I’ve long been a fan of Urban Cookhouse’s fresh, local flavor. From my first visit to their original restaurant in Homewood, I knew they had something special going. Then I got to interview one of the owners, Andrea Snyder, several times, including for my book, and I learned exactly how unique and powerful their mission of supporting local farmers and showcasing their ingredients in their food really is. Each location sponsors and supports a local farmers market, and the owners have worked hard to create mutually beneficial agreements with local farmers to ensure they have a steady supply of the freshest ingredients, like the broccoli in their broccoli salad or strawberries for their strawberry lemonade, while the farmers have a guaranteed buyer for the fruits of their labor. Plus, the casual fare is reasonable and just really, really good.
For WRW2017 the Urban Cookhouse at The Summit location is participating for lunch and dinner. I took my grandmother, a perennial Restaurant Week attendee, with me to lunch today where the $10 option gets you the choice of soup or salad with your half sandwich and dessert. We arrived just before the lunch hour, which was a good call, because the dining area quickly filled up with a steady lunch crowd, which the friendly employees all handled with smiles, like they’re used to the bustle.
I love a soup and salad lunch, especially in the winter, so I chose the Roasted Red Pepper Soup to accompany my Turkey Crunch sandwich. The soup was well pureed but with enough bits of pepper left to feel hearty, and the spice was just right, mild and warming. I love tomato soup generally, and this reminded me of my favorite homemade version but with the red pepper flavor really shining. My sandwich was excellent as well. Urban Cookhouse cooks all their meats on a Big Green Egg, which insures you get great roasted flavor with less fat. The Turkey Crunch sandwich features a thick slice of smoked turkey, provolone, tomato, hot-sweet mustard, and the perfect crunchy marinated slaw on grilled wheat bread. Warm, smokey, melty, and crunchy with a hint of acid and mustard heat is pretty much the best combination of all great sandwich elements.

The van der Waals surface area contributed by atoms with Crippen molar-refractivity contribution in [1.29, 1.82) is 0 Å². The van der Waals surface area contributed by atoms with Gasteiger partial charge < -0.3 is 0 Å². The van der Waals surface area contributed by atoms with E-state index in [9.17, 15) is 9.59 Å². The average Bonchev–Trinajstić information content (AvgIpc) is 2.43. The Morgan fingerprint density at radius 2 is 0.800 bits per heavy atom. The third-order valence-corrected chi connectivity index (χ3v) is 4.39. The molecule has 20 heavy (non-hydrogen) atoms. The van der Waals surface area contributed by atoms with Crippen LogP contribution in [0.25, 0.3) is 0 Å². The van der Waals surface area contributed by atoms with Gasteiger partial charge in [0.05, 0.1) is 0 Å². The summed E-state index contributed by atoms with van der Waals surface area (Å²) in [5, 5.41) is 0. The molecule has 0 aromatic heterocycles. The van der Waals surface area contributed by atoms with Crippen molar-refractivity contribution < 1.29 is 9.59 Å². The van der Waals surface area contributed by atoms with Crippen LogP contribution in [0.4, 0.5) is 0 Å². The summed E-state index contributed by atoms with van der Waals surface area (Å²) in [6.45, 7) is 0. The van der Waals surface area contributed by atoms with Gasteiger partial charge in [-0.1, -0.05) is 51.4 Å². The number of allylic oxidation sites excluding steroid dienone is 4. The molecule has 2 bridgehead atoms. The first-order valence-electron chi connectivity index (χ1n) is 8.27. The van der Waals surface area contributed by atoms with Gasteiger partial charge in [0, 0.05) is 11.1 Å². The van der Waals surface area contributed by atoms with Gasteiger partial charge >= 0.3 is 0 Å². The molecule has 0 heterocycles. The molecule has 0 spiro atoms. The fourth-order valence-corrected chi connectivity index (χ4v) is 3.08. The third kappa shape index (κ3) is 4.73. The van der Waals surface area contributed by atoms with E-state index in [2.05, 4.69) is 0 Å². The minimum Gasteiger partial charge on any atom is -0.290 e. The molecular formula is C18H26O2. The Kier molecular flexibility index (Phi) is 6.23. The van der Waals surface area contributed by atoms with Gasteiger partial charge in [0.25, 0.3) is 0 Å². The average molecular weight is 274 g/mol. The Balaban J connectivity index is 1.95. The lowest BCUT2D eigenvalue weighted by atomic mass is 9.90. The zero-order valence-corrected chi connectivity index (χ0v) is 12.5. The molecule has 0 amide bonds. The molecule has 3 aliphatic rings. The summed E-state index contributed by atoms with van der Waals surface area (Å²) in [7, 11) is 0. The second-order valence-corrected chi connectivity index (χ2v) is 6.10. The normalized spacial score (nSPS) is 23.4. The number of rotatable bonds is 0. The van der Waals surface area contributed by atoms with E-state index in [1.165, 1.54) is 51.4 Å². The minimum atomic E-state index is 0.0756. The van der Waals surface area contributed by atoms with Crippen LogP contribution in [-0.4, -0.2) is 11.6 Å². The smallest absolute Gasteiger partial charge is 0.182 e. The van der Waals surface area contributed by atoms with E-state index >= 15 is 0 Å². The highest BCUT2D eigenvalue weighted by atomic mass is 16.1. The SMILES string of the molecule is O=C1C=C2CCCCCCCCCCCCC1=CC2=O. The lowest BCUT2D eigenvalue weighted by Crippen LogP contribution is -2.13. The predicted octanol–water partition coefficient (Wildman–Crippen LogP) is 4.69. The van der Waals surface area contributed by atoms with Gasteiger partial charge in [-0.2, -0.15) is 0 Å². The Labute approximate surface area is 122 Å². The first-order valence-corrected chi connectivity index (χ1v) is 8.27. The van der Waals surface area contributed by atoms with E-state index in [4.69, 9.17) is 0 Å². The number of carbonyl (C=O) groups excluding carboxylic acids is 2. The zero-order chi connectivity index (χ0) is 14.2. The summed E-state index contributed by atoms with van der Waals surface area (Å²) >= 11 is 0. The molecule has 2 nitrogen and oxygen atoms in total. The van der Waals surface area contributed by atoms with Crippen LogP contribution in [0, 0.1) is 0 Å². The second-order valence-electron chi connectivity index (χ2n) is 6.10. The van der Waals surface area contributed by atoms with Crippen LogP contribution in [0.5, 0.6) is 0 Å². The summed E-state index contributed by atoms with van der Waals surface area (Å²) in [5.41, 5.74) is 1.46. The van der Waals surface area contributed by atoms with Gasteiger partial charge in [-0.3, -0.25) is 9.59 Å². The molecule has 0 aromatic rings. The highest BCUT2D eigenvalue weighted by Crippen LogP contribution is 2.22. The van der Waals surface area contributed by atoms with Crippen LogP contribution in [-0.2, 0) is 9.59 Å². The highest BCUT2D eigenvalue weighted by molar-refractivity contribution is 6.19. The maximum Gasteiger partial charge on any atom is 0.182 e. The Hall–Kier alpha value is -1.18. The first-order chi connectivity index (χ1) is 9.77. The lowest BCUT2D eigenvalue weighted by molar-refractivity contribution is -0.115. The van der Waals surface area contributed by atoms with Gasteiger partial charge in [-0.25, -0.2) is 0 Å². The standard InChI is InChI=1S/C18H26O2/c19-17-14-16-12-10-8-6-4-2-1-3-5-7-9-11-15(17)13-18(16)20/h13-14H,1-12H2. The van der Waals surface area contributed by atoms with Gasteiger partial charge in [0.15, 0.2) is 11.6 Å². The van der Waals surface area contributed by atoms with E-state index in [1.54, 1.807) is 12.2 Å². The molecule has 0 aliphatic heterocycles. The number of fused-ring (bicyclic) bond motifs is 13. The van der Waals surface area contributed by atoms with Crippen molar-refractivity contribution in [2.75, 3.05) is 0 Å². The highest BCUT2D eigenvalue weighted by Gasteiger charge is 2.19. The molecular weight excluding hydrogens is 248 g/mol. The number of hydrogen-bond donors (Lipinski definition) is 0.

My grandmother opted for the Cream of Broccoli Soup and Chicken Salad Sandwich. The broccoli soup is a staple on the menu, and I must have looked pitiful after the first spoonful my grandmother let me try because she agreed to switch bowls with me halfway through. Creamy but with plenty of large broccoli bits and a hint of aged cheese, this soup would make an excellent meal all by itself. Both soups were so good, I had a hard time choosing my favorite, so I’m glad I got equal portions of both, and I’m glad this is always available. The chicken salad was my favorite kind, chock full of meat, well seasoned, and it comes on a sandwich of wheat bread with lettuce and tomato garnish. We both made such good choices for lunch and thoroughly enjoyed our meal, but there are so many other excellent options on the WRW and regular menu (like the BALT, chipotle braised pork, and pineapple ham and cheddar sandwiches) that you’re destined to find something you fall in love with as well.
Dessert was a lovely addition to our meal. Housemade Brown Sugar Brownies, think thick, cakey chocolate chip cookies, like a blondie, were tender and melty, just the right touch of chocolate and sweet. But Urban Cookhouse is also known for selling Millie Ray’s Orange Rolls, which come as a side to some dishes but would be a nice meal-ending treat as well. These locally produced sweet rolls are coated in a crispy orange and sugar glaze and make you want to eat more than just one.
You basically have no excuse not to visit Urban Cookhouse. They love and live local, the food is incredibly reasonable, especially for how good it is, and now there are about to be four locations around Birmingham – Homewood, The Summit, Crestline, and Downtown. Feel good about your food choices and make your mouth happy in the process.
A proud Birmingham, Alabama native, Emily Brown has long been in on the secret that Birmingham is an incredible food town. When she’s not writing about food, restaurants, and purveyors for Birmingham Restaurant Week, she’s out enjoying new culinary adventures, whether in one of the city’s restaurants or from her own kitchen. Raised equally on a diet of storytelling and great, Southern food, Emily is also the author of Birmingham Food: A Magic City Menu, a book about the history of food and restaurants in Birmingham from The History Press.